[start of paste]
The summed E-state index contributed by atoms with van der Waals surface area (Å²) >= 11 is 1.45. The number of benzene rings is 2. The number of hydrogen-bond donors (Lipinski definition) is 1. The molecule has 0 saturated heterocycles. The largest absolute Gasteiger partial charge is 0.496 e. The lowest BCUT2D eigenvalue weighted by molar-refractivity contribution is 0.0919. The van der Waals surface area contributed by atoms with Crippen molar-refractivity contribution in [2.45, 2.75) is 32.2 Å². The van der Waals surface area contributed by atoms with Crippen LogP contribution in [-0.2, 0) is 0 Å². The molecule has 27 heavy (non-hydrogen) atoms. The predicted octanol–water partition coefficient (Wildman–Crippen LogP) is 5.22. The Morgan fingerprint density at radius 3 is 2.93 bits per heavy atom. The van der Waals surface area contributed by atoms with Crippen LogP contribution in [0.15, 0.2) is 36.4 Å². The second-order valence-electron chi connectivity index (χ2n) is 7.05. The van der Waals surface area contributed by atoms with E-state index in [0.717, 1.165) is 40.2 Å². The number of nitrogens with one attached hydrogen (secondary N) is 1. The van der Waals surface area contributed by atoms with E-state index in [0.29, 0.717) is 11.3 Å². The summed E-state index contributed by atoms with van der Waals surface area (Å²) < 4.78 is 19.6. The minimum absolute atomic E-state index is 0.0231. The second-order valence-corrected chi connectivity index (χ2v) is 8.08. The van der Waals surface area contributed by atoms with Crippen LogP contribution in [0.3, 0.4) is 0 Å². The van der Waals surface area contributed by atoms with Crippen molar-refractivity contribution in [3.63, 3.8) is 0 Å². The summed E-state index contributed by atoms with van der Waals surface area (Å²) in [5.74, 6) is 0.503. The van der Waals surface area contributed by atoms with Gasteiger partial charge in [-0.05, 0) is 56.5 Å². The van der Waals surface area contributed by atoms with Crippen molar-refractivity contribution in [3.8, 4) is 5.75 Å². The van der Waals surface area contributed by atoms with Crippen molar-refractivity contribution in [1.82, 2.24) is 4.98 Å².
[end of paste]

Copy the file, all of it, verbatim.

The summed E-state index contributed by atoms with van der Waals surface area (Å²) >= 11 is 1.45. The number of benzene rings is 2. The number of hydrogen-bond donors (Lipinski definition) is 1. The molecule has 0 saturated heterocycles. The largest absolute Gasteiger partial charge is 0.496 e. The lowest BCUT2D eigenvalue weighted by molar-refractivity contribution is 0.0919. The van der Waals surface area contributed by atoms with Crippen molar-refractivity contribution in [2.45, 2.75) is 32.2 Å². The van der Waals surface area contributed by atoms with Crippen LogP contribution in [-0.2, 0) is 0 Å². The molecule has 27 heavy (non-hydrogen) atoms. The predicted octanol–water partition coefficient (Wildman–Crippen LogP) is 5.22. The Morgan fingerprint density at radius 3 is 2.93 bits per heavy atom. The van der Waals surface area contributed by atoms with Crippen LogP contribution in [0.15, 0.2) is 36.4 Å². The second-order valence-electron chi connectivity index (χ2n) is 7.05. The van der Waals surface area contributed by atoms with E-state index in [0.717, 1.165) is 40.2 Å². The number of nitrogens with one attached hydrogen (secondary N) is 1. The van der Waals surface area contributed by atoms with E-state index in [0.29, 0.717) is 11.3 Å². The summed E-state index contributed by atoms with van der Waals surface area (Å²) < 4.78 is 19.6. The minimum absolute atomic E-state index is 0.0231. The second-order valence-corrected chi connectivity index (χ2v) is 8.08. The van der Waals surface area contributed by atoms with Crippen LogP contribution in [0.3, 0.4) is 0 Å². The van der Waals surface area contributed by atoms with Crippen molar-refractivity contribution in [3.63, 3.8) is 0 Å². The summed E-state index contributed by atoms with van der Waals surface area (Å²) in [5.74, 6) is 0.503. The van der Waals surface area contributed by atoms with Gasteiger partial charge in [-0.05, 0) is 56.5 Å². The van der Waals surface area contributed by atoms with Crippen molar-refractivity contribution in [3.8, 4) is 5.75 Å². The van der Waals surface area contributed by atoms with Crippen molar-refractivity contribution in [1.82, 2.24) is 4.98 Å².